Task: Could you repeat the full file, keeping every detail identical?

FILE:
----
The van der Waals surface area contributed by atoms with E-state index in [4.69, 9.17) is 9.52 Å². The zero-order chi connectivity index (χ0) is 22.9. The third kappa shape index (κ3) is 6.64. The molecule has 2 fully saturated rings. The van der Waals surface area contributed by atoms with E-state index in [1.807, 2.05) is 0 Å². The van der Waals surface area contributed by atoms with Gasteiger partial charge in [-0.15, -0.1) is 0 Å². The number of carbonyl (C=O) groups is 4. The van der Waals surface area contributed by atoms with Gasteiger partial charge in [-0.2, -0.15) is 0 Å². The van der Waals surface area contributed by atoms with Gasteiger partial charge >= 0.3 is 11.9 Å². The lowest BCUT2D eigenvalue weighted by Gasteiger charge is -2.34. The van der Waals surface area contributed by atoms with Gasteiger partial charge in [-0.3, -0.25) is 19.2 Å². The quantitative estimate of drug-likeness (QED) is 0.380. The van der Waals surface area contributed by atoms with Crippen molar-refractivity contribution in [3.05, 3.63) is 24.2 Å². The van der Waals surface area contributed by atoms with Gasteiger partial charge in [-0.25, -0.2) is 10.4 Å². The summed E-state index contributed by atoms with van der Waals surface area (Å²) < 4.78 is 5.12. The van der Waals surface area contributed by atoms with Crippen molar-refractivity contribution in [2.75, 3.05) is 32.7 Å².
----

The van der Waals surface area contributed by atoms with E-state index in [4.69, 9.17) is 9.52 Å². The zero-order chi connectivity index (χ0) is 22.9. The third kappa shape index (κ3) is 6.64. The molecule has 2 fully saturated rings. The van der Waals surface area contributed by atoms with E-state index in [1.807, 2.05) is 0 Å². The van der Waals surface area contributed by atoms with Gasteiger partial charge in [-0.15, -0.1) is 0 Å². The number of carbonyl (C=O) groups is 4. The van der Waals surface area contributed by atoms with Gasteiger partial charge in [-0.2, -0.15) is 0 Å². The van der Waals surface area contributed by atoms with Gasteiger partial charge >= 0.3 is 11.9 Å². The lowest BCUT2D eigenvalue weighted by Gasteiger charge is -2.34. The van der Waals surface area contributed by atoms with Gasteiger partial charge in [-0.3, -0.25) is 19.2 Å². The quantitative estimate of drug-likeness (QED) is 0.380. The van der Waals surface area contributed by atoms with Crippen molar-refractivity contribution in [3.05, 3.63) is 24.2 Å². The van der Waals surface area contributed by atoms with Gasteiger partial charge in [-0.25, -0.2) is 10.4 Å². The summed E-state index contributed by atoms with van der Waals surface area (Å²) < 4.78 is 5.12. The van der Waals surface area contributed by atoms with Crippen molar-refractivity contribution in [2.75, 3.05) is 32.7 Å².